First, from Schools Matter, comes this little tidbit about All Children Matter, founded by Michigan's losing gubernatorial candidate Dick DeVos:
What happens when someone like charter school kingin, David Brennan, wants to buy more influence in Ohio elections than state law will allow? You do what Tom Delay did--you simply launder the money through an out-of-state outfit like All Children Matter that turns your cash into campaign contributions for your preferred stable of candidates.Wisconsin also filed a complaint, contending the group laundered money and failed to register, but the state elections board there refused to authorize an investigation.
Also related to the DeVos family name is this news regarding Alticor (formerly known as Amway):
Alticor Inc. has fired 15 long-term and highly influential Quixtar distributors who filed a class-action lawsuit against the direct sales giant last week.Did the company really fire them or did some of them resign? Webraw reports that eight distributors posted their letter of resignation online the day before the Quixtar announcement.
The ramifications of the dust-up for the Ada-based parent company of Amway could be huge -- especially as the company faces increased regulatory pressure in India and the United Kingdom.
Seventeen distributors are named as plaintiffs in a scathing suit that says Quixtar operates as a pyramid scheme selling merchandise at prices so inflated it cannot be sold to anyone other than distributors.
The big news this week was Karl Rove's resignation, but did you know there might be a Michigan connection?
What Really Brought Rove Down?
When the Bush administration angered one of its most hard-right officials, he launched an investigation into Karl Rove's politicization of the federal government -- which may be what led to Rove's resignation.Scott Bloch, director of the Office of Special Counsel (OSC), may have been Rove's ultimate undoing. As you might recall, Bloch embarrassed the Bush administration in 2004 when he removed from his agency's website a notice of long-standing protections for gays and lesbians. Bush officials were forced to contradict Bloch's stance and Rove reportedly referred to Bush's religious-right supporters as "out of control." Shortly after this, Bloch demanded that most career attorneys in his office accept involuntary transfers or lose their jobs. Nearly all of these attorneys had challenged Bloch's decision to remove the nondiscrimination policy statement about gays and lesbians from the Web site and two were openly gay.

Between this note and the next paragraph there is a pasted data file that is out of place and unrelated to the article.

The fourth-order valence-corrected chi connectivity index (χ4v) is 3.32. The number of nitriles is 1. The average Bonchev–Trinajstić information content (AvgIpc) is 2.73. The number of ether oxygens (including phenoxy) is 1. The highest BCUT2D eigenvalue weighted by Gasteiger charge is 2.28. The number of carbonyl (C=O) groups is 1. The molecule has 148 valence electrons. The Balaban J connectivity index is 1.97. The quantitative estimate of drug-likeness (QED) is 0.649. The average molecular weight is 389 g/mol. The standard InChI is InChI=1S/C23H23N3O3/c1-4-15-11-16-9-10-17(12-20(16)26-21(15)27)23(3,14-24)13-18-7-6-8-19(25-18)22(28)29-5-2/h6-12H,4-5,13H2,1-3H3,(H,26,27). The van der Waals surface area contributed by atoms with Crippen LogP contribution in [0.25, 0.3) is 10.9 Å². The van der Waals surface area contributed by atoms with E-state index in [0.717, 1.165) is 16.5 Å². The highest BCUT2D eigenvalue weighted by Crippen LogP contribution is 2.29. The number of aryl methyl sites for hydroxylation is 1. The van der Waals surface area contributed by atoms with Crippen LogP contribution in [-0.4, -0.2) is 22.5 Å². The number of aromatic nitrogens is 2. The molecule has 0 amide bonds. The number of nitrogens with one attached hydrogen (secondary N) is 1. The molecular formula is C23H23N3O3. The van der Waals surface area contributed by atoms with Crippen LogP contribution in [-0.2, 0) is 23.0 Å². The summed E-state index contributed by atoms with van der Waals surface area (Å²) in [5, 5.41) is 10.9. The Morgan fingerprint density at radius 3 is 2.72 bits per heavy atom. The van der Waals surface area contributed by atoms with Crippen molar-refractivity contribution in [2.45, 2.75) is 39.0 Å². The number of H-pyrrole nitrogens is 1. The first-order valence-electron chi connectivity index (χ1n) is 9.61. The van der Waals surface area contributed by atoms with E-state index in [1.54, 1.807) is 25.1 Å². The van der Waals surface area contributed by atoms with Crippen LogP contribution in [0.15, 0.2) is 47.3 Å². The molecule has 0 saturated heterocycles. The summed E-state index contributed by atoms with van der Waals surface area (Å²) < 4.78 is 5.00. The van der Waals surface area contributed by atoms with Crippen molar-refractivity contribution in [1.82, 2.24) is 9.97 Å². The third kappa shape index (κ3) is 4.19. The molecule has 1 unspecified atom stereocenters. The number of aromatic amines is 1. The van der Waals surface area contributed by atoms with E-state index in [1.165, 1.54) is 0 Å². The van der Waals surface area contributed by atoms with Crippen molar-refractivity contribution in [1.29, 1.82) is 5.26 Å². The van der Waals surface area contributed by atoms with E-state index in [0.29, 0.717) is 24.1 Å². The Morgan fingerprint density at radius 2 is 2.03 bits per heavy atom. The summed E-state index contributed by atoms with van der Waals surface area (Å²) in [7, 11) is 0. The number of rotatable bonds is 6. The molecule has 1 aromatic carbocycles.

So, where's the Michigan connection, and how does this relate to Karl Rove? Read on:
One of the agency locations to which transfers were being made was a new office Bloch was opening in Michigan, even though the agency was dealing with very few cases in that region. However, the region was home to Ave Maria Law School, an institution founded by Thomas S. Monaghan, the Daddy Warbucks of new-right Catholics... Bloch ended the standard competition for law internships in his office and began hiring straight out of Ave Maria. [...]Bloch's investigation led to the discovery of Rove's infamous PowerPoint presentation that "listed Democrats the White House has targeted for defeat in 2008" and to the discovery that Rove deployed officials from various government departments to appear with Republican members of Congress engaged in tough 2006 re-election fights (paid for by taxpayers). How ironic that a Bush appointee, one who was stereotypically loyal, hard-right and religious, might be responsible for Rove's resignation. It's too bad it took so long.
Bloch may have thought that his brand of anti-union, homophobic loyalty to the Bush-Rove cause of misappropriating the taxpayer-funded apparatus of the federal government for partisan political purposes would win him some major kudos. But it was not to be. Apparently Bloch's Ave Maria-boostering and overtly anti-gay (hating both the sin and the sinner) antics were a bit over the top, as it were, so in 2005, Clay Johnson, the No. 2 at the Office of Management and Budget (OMB) called on Bloch to resign, according to columnist Robert Novak. Then, wrote Novak, some mysterious, unnamed, Bush-loving Catholic was dispatched to Bloch to gently suggest the same.
When Bloch refused to tender his resignation, Johnson, according to Novak, set off an investigation of Bloch via a referral to the inspector general of the Office of Personnel Management. Bloch responded in kind, launching an OSC investigation into the administration's politicization of government agencies -- an investigation that landed at Rove's door.
Finally, Romney says he could win Michigan if nominated. I don't think so. Romney is the wealthiest candidate in the race and isn't afraid to spend his own cash to get elected, but that didn't influence Michigan's voters when DeVos spent $35 million of his own kitty. He lost to Jennifer Granholm by a 14 point margin.
I don't think voters will be influenced by the fact his father, George Romney, was once our governor either. The voters bought that line of logic when they elected George Bush the son and look where that got us. Sorry, Mitt, but the Mitten says NO!